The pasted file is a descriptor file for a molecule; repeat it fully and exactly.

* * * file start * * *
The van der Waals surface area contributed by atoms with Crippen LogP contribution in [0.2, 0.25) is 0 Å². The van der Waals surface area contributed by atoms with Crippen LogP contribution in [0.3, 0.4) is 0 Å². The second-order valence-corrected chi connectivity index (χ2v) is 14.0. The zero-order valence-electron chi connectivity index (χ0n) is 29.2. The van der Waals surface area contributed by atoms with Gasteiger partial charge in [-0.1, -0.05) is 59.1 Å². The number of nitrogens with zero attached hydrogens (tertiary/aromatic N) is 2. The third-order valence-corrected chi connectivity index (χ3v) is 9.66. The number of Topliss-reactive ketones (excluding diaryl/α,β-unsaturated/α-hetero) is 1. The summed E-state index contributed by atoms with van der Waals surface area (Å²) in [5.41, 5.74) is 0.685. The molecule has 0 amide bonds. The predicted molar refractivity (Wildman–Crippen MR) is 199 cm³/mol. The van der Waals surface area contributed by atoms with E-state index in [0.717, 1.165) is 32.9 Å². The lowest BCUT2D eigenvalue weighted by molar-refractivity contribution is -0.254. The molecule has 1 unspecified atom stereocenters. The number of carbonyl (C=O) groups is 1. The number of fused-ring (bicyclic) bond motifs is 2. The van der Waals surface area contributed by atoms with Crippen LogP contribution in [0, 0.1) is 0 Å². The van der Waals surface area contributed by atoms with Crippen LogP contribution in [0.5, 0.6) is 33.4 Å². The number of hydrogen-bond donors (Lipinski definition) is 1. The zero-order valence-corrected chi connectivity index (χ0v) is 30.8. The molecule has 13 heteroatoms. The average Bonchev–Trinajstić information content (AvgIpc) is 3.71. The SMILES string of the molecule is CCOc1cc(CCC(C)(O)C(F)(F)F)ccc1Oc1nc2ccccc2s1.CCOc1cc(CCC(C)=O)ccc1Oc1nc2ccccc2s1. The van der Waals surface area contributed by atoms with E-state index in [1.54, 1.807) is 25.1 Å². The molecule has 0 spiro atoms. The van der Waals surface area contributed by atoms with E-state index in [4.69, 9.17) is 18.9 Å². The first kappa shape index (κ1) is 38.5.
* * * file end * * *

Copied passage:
The van der Waals surface area contributed by atoms with Crippen LogP contribution in [0.2, 0.25) is 0 Å². The van der Waals surface area contributed by atoms with Crippen LogP contribution in [0.3, 0.4) is 0 Å². The second-order valence-corrected chi connectivity index (χ2v) is 14.0. The zero-order valence-electron chi connectivity index (χ0n) is 29.2. The van der Waals surface area contributed by atoms with Gasteiger partial charge in [-0.1, -0.05) is 59.1 Å². The number of nitrogens with zero attached hydrogens (tertiary/aromatic N) is 2. The third-order valence-corrected chi connectivity index (χ3v) is 9.66. The number of Topliss-reactive ketones (excluding diaryl/α,β-unsaturated/α-hetero) is 1. The summed E-state index contributed by atoms with van der Waals surface area (Å²) in [5.41, 5.74) is 0.685. The molecule has 0 amide bonds. The predicted molar refractivity (Wildman–Crippen MR) is 199 cm³/mol. The van der Waals surface area contributed by atoms with E-state index in [0.717, 1.165) is 32.9 Å². The lowest BCUT2D eigenvalue weighted by molar-refractivity contribution is -0.254. The molecule has 1 unspecified atom stereocenters. The number of carbonyl (C=O) groups is 1. The number of fused-ring (bicyclic) bond motifs is 2. The van der Waals surface area contributed by atoms with Crippen LogP contribution in [0, 0.1) is 0 Å². The van der Waals surface area contributed by atoms with Crippen LogP contribution in [0.5, 0.6) is 33.4 Å². The number of hydrogen-bond donors (Lipinski definition) is 1. The zero-order valence-corrected chi connectivity index (χ0v) is 30.8. The molecule has 13 heteroatoms. The average Bonchev–Trinajstić information content (AvgIpc) is 3.71. The SMILES string of the molecule is CCOc1cc(CCC(C)(O)C(F)(F)F)ccc1Oc1nc2ccccc2s1.CCOc1cc(CCC(C)=O)ccc1Oc1nc2ccccc2s1. The van der Waals surface area contributed by atoms with E-state index in [1.54, 1.807) is 25.1 Å². The molecule has 0 spiro atoms. The van der Waals surface area contributed by atoms with E-state index in [4.69, 9.17) is 18.9 Å². The first kappa shape index (κ1) is 38.5.